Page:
Junior Achievement has about 25 JA BizTowns and JA Finance Parks across the country. They have proven to be effective ways to teach financial literacy to middle school students, an age that is considered to be critical in understanding how businesses and budgets work.

When Cathy toured some of these parks across the country, he thought to himself — “we’ve got to have one of these in Atlanta.” He started working with Junior Achievement a couple of years ago to bring the concept to town.

“I was almost embarrassed that Atlanta, being the business capital of the Southeast, didn’t have one of these,” Cathy said in an interview. “We have an opportunity to create a higher level of financial literacy and responsibility among students. I’m also excited about the introduction of free enterprise principles — understanding what work is all about.”

The Atlanta center will be “a notch” above the others, Cathy said. It is being located in a “premier, marquis” facility where it will be seen by people from around the world that are in town attending conventions.

It also is located across the street from Vine City, one of the communities in Atlanta that Chick-fil-A has targeted for its philanthropic efforts.

Having a facility that teaches financial literacy is needed today more than ever, Cathy said. The financial system has become much more sophisticated and complicated, and it has left a lot of people on the sidelines. As a result, people have ended up being overextended with too much consumer debt or mortgages they can’t afford.

If students can develop an understanding of business and finances at a young age, they will be better prepared to meet life’s challenges.

The JA BizTown is geared to sixth-graders. Before spending the day at BizTown, the students receive about 20 hours of curriculum in the classroom. Every student will be given specific jobs — from working in a bank to being the mayor of BizTown. They then will spend the day working with the local companies that are part of Atlanta’s business community.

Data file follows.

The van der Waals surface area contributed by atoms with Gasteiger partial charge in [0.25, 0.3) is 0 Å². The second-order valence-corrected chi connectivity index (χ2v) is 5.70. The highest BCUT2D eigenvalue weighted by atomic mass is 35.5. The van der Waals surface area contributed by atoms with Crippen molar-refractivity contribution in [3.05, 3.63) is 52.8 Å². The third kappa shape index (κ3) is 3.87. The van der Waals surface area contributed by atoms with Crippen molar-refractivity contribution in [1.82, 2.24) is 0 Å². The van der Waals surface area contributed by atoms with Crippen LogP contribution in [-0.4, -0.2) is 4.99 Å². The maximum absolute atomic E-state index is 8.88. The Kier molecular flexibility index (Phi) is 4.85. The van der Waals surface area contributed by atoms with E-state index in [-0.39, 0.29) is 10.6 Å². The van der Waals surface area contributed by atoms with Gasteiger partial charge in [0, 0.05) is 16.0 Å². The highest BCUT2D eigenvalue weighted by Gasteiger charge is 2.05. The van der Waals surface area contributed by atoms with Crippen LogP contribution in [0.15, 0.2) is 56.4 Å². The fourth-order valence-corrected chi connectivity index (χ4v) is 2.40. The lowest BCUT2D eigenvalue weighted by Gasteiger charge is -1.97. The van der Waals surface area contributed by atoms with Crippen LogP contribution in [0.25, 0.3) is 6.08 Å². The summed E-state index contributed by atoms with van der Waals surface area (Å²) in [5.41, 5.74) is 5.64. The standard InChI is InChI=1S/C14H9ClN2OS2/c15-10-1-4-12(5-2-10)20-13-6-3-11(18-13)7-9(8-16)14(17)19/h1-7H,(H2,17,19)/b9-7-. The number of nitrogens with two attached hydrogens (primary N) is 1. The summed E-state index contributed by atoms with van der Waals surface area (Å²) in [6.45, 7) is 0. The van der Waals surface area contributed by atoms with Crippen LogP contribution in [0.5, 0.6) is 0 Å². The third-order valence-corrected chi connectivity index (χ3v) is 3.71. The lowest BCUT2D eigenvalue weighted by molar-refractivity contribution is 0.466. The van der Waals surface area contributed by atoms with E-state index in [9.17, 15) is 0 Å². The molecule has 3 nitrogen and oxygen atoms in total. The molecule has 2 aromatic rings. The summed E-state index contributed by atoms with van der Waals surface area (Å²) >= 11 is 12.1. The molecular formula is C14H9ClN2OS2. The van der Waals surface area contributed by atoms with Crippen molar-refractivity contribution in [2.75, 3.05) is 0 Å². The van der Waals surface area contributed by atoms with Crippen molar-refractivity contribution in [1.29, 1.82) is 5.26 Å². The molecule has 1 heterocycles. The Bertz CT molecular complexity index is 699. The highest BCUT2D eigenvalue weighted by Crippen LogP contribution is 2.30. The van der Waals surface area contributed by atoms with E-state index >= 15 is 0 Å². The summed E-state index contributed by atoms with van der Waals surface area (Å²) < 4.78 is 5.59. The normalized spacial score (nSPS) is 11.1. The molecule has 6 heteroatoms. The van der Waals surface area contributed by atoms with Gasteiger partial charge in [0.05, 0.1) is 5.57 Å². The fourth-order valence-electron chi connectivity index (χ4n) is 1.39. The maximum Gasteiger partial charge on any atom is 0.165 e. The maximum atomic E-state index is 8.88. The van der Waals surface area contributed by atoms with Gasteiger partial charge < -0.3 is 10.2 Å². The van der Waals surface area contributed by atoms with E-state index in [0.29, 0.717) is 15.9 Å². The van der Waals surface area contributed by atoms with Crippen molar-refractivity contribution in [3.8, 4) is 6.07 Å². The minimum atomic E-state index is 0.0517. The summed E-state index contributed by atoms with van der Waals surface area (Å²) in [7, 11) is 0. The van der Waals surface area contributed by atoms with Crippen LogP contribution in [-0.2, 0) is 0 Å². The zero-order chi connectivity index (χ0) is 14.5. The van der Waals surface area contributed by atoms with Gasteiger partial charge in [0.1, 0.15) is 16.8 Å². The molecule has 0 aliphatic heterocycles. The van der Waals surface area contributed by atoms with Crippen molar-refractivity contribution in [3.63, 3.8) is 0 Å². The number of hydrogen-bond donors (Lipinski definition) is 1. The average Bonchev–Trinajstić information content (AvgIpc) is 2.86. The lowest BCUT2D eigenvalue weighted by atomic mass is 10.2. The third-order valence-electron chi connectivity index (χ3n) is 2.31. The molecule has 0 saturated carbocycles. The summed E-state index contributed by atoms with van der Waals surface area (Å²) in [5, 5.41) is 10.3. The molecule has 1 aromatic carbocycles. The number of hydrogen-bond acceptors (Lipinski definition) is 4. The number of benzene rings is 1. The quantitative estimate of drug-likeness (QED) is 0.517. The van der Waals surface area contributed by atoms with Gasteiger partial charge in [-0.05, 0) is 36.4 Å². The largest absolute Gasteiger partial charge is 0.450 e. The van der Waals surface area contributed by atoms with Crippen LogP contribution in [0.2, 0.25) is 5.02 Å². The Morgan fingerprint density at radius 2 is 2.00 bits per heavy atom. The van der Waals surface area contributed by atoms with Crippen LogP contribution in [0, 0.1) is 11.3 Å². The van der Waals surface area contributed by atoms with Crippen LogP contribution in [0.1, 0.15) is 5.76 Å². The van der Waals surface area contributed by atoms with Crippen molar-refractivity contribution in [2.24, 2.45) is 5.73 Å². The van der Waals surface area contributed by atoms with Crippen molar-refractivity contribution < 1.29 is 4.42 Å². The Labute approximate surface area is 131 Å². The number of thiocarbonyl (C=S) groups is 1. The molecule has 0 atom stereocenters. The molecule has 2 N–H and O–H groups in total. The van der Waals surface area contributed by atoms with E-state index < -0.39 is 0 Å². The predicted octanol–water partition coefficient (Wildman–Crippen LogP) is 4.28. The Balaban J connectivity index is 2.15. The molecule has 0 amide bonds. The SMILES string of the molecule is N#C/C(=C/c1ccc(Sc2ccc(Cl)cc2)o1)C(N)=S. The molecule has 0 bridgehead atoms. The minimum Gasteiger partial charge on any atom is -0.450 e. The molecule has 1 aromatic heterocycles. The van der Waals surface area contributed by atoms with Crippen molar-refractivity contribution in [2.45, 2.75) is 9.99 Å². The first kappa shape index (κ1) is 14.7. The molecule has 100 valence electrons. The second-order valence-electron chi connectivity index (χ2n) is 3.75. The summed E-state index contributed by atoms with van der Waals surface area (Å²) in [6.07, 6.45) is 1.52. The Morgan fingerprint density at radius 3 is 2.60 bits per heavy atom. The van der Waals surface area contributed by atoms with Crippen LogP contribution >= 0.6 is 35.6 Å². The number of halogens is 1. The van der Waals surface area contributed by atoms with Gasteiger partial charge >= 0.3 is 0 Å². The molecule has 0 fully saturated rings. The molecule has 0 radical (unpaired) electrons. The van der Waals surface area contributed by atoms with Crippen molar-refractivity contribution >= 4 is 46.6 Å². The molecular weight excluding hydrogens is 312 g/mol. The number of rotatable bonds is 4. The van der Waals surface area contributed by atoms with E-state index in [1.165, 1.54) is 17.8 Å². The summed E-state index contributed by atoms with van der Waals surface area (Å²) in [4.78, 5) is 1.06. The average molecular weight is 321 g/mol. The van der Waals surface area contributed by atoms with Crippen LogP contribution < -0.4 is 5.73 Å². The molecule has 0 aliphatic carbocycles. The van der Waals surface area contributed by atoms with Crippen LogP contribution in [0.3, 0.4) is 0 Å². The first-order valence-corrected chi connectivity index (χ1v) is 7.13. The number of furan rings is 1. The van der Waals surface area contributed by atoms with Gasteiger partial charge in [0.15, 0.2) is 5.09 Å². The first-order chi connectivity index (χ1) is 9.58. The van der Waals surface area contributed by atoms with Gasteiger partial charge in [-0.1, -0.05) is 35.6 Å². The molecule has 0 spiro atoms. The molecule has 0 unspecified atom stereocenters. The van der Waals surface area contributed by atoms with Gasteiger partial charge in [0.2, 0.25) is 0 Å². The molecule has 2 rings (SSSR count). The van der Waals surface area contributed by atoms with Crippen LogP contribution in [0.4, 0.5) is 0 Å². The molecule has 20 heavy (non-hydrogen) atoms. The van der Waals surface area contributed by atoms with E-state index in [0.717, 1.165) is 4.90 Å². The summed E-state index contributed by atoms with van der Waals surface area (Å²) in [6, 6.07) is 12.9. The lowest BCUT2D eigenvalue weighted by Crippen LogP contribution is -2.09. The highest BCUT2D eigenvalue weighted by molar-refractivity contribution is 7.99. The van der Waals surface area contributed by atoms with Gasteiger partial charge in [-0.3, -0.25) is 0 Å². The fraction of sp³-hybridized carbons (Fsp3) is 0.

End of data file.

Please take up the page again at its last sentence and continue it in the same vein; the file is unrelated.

The JA Finance Park is being geared to seventh- and eighth-graders. Each student is given a life scenario — an income, a job and a family — and then they have to adjust their lifestyle and purchasing decisions to fit their budget. Students must have a balanced budget before their day is complete.

“It’s about how they make responsible financial decisions,” Harris said. “It gets pretty deep with some real core life lessons.”

Although this facility is only serving three school systems, they represent about one-eighth of all middle school students in Georgia.

“Our board feels that we really have a vision here,” Harris said. “What if we are able to take this to every student in Georgia? One of the reasons we are so excited is because this becomes a great showcase for what it can look like.”

Maria Saporta

Maria Saporta, Editor, is a longtime Atlanta business, civic and urban affairs journalist with a deep knowledge of our city, our region and state.  Since 2008, she has written a weekly column and news stories for the Atlanta Business Chronicle. Prior to that, she spent 27 years with The Atlanta Journal-Constitution, becoming its business columnist in 1991. Maria received her Master’s degree in urban studies from Georgia State and her Bachelor’s degree in journalism from Boston University. Maria was born in Atlanta to European parents and has two young adult children.